The Greek translation was popular among Christians and shaped the first Latin translation. This encouraged Christians to make a moral distinction between the 'unformed' embryo and the 'formed' foetus, a distinction that was sometimes identified with 'ensoulment'. In recent times the Septuagint translation of this passage has been quoted by Christians arguing in favour of a 'gradualist' view of the status of the embryo. (5) (6) Nevertheless, this interpretation clearly goes beyond the text, creating a moral distinction that has no basis in the Scriptures themselves. It should also be noted that this interpretation implies the passage pays no attention to the woman; the focus is only the foetus and its stage of development.
Ancient and medieval interpretations of this passage tended to follow either the Talmud or the Septuagint. However, at the time of the Reformation there was a renewed spirit of reading the words of Scripture without the lens of received traditional interpretation. It was in this context that Calvin decisively rejected both exclusive focus on the woman and exclusive focus on the stage of development of the foetus:
This passage at first sight is ambiguous, for if the word death [ie harm, ason] only applies to the pregnant woman, it would not have been a capital crime to put an end to the foetus, which would be a great absurdity; for the foetus, though enclosed in the womb of its mother, is already a human being. (7)
Calvin's interpretation applies harm to mother or children. This implies that the children might 'come out' and yet might not be seriously harmed. The delivery might not be a miscarriage. In this interpretation a fine would be imposed because of the assault on a pregnant woman and the danger it posed, even though it caused no serious or lasting harm.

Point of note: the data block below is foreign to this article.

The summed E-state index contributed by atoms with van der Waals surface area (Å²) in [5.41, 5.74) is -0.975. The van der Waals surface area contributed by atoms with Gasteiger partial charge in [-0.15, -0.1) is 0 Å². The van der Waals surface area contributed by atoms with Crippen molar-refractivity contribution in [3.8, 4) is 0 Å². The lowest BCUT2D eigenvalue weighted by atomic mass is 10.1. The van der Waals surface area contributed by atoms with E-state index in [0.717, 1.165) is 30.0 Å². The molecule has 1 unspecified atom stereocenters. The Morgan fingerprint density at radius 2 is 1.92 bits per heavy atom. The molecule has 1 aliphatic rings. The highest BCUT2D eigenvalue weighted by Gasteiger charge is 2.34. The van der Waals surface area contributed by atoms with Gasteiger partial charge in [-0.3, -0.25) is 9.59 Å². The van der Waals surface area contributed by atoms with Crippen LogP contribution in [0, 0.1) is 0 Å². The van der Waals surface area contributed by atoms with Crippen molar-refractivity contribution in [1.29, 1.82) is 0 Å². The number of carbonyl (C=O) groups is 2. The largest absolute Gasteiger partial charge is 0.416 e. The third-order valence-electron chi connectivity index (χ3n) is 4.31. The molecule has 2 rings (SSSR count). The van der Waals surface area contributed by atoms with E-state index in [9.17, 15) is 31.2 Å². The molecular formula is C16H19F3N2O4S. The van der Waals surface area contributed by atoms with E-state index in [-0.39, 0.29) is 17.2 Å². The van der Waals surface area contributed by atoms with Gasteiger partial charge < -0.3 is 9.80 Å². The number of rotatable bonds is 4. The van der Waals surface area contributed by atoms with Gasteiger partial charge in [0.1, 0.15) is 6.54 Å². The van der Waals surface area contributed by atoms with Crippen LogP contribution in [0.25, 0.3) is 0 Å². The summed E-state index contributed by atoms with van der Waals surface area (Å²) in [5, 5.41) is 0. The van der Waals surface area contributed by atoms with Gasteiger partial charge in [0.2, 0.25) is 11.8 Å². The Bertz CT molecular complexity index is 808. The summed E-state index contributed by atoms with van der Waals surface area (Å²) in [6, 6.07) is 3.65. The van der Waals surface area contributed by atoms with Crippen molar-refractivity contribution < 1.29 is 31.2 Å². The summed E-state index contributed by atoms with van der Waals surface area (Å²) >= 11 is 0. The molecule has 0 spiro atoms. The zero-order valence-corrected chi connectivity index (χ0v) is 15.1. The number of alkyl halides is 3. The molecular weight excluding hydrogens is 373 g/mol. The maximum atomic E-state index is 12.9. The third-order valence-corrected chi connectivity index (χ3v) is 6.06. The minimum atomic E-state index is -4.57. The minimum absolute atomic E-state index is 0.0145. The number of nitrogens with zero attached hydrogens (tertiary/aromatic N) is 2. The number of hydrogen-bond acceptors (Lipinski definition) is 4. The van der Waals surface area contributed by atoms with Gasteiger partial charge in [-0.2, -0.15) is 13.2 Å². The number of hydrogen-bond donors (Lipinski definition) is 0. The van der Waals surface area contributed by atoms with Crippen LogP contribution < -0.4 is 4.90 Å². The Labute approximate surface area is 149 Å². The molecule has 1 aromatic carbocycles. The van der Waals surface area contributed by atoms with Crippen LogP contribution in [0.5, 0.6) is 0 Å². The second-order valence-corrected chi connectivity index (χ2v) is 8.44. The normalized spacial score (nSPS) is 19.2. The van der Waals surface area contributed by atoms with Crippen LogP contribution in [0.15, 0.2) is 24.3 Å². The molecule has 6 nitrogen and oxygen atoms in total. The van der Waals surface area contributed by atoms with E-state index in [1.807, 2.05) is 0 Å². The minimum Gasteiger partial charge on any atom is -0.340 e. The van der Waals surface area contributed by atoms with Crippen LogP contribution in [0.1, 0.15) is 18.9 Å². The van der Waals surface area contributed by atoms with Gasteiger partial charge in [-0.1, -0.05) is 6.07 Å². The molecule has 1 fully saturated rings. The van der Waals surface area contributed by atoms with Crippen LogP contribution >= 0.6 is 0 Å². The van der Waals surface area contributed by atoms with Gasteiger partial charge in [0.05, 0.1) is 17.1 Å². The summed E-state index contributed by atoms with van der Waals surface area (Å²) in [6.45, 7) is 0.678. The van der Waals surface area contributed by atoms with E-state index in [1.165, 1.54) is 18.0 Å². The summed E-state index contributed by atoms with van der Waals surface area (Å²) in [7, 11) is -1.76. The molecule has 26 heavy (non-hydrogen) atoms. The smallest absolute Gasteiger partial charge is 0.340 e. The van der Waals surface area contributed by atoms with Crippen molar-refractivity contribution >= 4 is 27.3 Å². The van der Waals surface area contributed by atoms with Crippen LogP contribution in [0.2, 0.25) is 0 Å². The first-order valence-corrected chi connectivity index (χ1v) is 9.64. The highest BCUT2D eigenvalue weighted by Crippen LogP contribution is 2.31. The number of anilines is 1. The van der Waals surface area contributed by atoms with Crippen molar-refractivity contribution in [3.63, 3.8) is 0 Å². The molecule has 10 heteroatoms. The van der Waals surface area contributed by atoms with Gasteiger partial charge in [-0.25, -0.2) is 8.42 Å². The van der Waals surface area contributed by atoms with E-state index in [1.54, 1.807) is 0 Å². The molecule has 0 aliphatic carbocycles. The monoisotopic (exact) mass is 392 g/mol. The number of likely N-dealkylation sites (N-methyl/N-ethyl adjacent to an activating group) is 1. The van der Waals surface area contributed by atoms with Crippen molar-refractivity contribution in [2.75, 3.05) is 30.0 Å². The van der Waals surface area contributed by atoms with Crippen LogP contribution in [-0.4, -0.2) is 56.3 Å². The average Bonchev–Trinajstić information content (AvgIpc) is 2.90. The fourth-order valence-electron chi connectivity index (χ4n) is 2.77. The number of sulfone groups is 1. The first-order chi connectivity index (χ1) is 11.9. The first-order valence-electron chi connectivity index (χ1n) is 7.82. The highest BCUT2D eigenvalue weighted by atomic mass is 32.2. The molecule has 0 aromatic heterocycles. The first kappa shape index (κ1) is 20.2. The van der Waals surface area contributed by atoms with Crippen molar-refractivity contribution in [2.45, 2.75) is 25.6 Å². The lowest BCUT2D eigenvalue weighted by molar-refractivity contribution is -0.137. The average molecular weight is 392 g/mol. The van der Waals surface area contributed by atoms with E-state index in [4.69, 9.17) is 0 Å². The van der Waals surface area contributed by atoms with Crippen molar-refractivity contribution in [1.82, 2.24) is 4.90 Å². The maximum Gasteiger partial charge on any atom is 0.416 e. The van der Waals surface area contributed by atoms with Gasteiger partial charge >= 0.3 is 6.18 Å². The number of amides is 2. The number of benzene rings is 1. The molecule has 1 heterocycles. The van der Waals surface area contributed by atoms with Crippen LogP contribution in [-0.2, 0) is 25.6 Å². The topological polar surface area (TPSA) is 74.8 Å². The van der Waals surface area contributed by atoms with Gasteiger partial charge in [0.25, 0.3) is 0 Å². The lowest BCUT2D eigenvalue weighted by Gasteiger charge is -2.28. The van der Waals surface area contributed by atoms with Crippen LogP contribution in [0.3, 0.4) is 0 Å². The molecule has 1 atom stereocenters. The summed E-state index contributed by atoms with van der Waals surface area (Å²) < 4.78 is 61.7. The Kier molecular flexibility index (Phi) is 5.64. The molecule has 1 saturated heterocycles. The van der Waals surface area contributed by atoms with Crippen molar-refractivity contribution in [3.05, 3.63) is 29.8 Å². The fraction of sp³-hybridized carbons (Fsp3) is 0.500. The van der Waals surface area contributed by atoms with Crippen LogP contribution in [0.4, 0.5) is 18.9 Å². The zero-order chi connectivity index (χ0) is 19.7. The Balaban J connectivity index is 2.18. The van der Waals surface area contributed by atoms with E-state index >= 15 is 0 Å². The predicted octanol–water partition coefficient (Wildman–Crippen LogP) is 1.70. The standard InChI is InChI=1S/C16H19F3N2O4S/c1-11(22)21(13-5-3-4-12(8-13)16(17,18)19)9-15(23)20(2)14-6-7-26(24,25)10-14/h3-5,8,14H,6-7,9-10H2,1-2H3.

In contrast, if mother or children were harmed the penalty would be 'life for life, eye for eye, etc'. Calvin's interpretation has influenced the New International Version and other modern versions that translate 'her children come out' as 'she gives birth prematurely'.
Faced with these three traditions of interpretation, the Christian should not start by asking which interpretation would be most convenient. Rather, we should ask who God intends to protect in this passage. The answer to this question should be informed by our reading of other scriptural passages.
Until recent times, when Christians have reflected about the status of the unborn child they have rarely thought far beyond this one passage of Scripture, or they have preferred their moral intuition and natural reason to any use of Scripture. The wealth of the rest of the Scriptures has gone largely untapped. It was only in the late twentieth century, in the face of a dramatic rise in abortion, that Christians began to turn to a much wider range of texts to inform their beliefs.
Theologians now appeal not only to Exodus and the Commandments, but also, for example, to the many passages in the Scriptures which refer to God forming, naming and calling the child in the womb (eg Job 10:8-12; Psalm 139:13-16; Isaiah 44:1-2, 49:1-5; Jeremiah 1:5; Galatians 1:15).
The infancy narratives, especially the slaughtering of the innocents by Herod (Matthew 2:16-18), the presence of Jesus in the womb of Mary (8) , and the leaping of John the Baptist in the womb of Elizabeth (Luke 1:41-44) are also now invoked in the critique of the practice of abortion.
Theologians also relate abortion to the identification of Christ with 'the least' in society (Matthew 25:40) and to the parable of the Good Samaritan (Luke 10:29-37). Dare we say that the unborn child is not our neighbour? (9)
Not all of these other texts are equally relevant. Nevertheless, the broadening of the number and scope of texts discussed in relation to abortion is undoubtedly a positive thing. It encourages us to ask not simply what the Jewish law says about abortion, but where we see Christ in this situation - which is surely both in the mother and in her children.
Professor David Albert Jones is Director of the Centre for Bioethics and Emerging Technologies at St Mary's University College, Twickenham.